America’s pandemic president continues his reign of ineptitude and cruelty. On Wednesday, President Donald Trump signed an executive order suspending the issuing of new green cards for people immigrating to the United States. After initially implying on Twitter that the order would broadly ban all immigration, he clarified that the order would not stop temporary work visas from being granted to foreign laborers.
At the same time, Trump’s administration has given Americans a series of mixed messages about when the country should reopen. At least some in the White House have called out public health as a reason for the new immigration policy. National security adviser Robert O’Brien, for example, told Fox News that “We’re trying to do everything, the president’s trying to do everything he can to put the health of the American people first during this crisis,” adding that the executive order was “one step.”
In reality, this latest executive order should be tossed on the garbage heap with all of Trump’s other travel bans. Either the virus is not serious enough to continue mass nationwide social distancing or it is so serious that there is an immediate need to stop people from entering the country. It cannot be both. Despite the specter of the coronavirus, this is just another attempt to stop black, brown and Muslim immigrants from entering the country — all while feeding his xenophobic base.
Trump’s softening of the ban’s stance on temporary workers is further proof that the president does not actually believe his own statements about immigration and jobs. It is more evidence that he views immigrants as disposable, cheap labor — but not as people who could or should become part of our nation. “This action is not only an attempt to divert attention away from Trump’s failure to stop the spread of the coronavirus and save lives, but an authoritarian-like move to take advantage of a crisis and advance his anti-immigrant agenda,” noted Rep. Joaquin Castro, D-Texas, chairman of the Congressional Hispanic Caucus.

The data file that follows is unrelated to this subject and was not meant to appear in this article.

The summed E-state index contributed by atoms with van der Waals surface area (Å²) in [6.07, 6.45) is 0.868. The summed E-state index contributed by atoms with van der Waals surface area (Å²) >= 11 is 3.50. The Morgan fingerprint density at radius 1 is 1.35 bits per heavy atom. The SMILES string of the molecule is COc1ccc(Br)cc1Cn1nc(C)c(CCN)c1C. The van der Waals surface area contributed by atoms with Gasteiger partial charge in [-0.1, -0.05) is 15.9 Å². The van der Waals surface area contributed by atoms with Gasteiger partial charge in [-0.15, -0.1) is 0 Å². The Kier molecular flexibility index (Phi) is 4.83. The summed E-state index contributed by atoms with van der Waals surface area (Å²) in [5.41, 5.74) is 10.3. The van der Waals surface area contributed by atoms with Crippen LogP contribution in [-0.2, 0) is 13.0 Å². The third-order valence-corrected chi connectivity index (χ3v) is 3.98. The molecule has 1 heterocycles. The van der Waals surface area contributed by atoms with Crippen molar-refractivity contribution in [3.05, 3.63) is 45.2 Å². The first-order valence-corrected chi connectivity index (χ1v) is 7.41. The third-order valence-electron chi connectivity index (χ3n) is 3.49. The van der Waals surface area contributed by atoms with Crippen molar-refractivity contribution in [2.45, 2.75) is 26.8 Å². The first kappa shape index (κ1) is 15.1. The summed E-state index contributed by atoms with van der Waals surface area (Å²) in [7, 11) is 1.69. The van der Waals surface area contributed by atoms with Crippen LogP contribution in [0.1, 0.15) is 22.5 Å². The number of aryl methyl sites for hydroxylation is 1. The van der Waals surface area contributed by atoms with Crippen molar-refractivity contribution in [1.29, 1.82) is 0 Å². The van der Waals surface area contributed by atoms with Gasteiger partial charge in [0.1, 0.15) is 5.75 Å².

The distinction lies in the path of opportunity for temporary workers and green card holders. A person with a green card can sponsor family members for their own green cards, work in a field and occupation of their choosing, leave and re-enter the United States much more easily, contribute to political campaigns, and, of course, apply for citizenship after five years. In other words, a green card provides a real opportunity to become a productive part of this country.
Temporary work visas, on the other hand, only allow people to come into the country to work in a specific occupation, for a fixed amount of time, without the ability to exit and re-enter the country or take part in civic life.